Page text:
In 1993, Tom joined NYBG’s Plant Research and Conservation Advisory Council, from which vantage point he was able to help guide NYBG’s scientific and conservation infrastructure projects and programs during a period of rapid growth and development under the leadership of President & CEO Gregory Long. The Board, my scientific colleagues, and I benefited on many occasions from Tom’s wise counsel and extensive network of contacts. To acknowledge Tom’s extraordinary contributions to the Garden for so many years, he was awarded the Gold Medal, NYBG’s highest honor, in 2014.
I first met Ed Wilson in 1992 shortly after he published his landmark book The Diversity of Life and I was NYBG’s Vice President for Botanical Science. Gregory Long wanted to meet Dr. Wilson to garner wisdom from him and perhaps persuade him to accept a Board position at NYBG. A meeting was arranged, and Gregory and I flew to Boston for a day-long visit with Dr. Wilson in his Harvard University office in Cambridge. He could not have been more helpful, and later that year he agreed to join NYBG’s Board of Trustees, serving until 1998, at which point he became a Distinguished Counsellor to the Board. Despite his busy lecturing and writing schedule, Dr. Wilson found time to advise the Board and members of the Garden’s scientific staff on many programmatic innovations to emerge from the Garden’s strategic planning process, such as the creation of the Lewis B. and Dorothy Cullman Program for Molecular Systematics and the Plant Genomics Consortium. In 2002, in recognition of his extraordinary contributions to the Garden, he was awarded the Gold Medal.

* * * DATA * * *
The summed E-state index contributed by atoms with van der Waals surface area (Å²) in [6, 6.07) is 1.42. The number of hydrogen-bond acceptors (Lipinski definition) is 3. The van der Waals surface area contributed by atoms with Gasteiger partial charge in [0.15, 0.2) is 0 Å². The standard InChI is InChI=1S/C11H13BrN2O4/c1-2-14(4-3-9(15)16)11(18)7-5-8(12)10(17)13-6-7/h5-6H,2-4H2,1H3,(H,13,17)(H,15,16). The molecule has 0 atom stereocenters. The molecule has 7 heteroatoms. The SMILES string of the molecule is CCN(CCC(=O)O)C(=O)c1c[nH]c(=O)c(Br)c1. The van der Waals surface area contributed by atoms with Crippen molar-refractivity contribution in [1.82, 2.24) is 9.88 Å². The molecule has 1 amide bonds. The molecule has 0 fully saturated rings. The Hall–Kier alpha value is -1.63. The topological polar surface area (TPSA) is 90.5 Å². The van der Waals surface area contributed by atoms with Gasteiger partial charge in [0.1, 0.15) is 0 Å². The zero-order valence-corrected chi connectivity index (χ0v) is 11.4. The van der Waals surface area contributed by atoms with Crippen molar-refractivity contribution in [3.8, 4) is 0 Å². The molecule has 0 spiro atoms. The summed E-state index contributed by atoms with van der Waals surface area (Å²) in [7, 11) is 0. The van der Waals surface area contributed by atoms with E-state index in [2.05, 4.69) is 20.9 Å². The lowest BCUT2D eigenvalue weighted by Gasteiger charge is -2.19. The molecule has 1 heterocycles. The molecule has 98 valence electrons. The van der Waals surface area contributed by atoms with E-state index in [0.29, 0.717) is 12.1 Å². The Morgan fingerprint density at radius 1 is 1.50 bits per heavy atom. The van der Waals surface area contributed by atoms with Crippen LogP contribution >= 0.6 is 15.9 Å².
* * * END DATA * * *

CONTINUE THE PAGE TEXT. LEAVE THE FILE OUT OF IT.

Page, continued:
Over subsequent years, Ed continued consulting with NYBG’s Board and gave lectures on behalf of NYBG to explain the significant role that the plant and fungal specimens in the William and Lynda Steere Herbarium and the scientific literature and archives in the LuEsther T. Mertz Library play in biodiversity studies. He also helped with our exhibitions’ programs, for example moderating a 2008 symposium in the Arthur and Janet Ross Lecture Hall during the show Darwin’s Garden: An Evolutionary Adventure.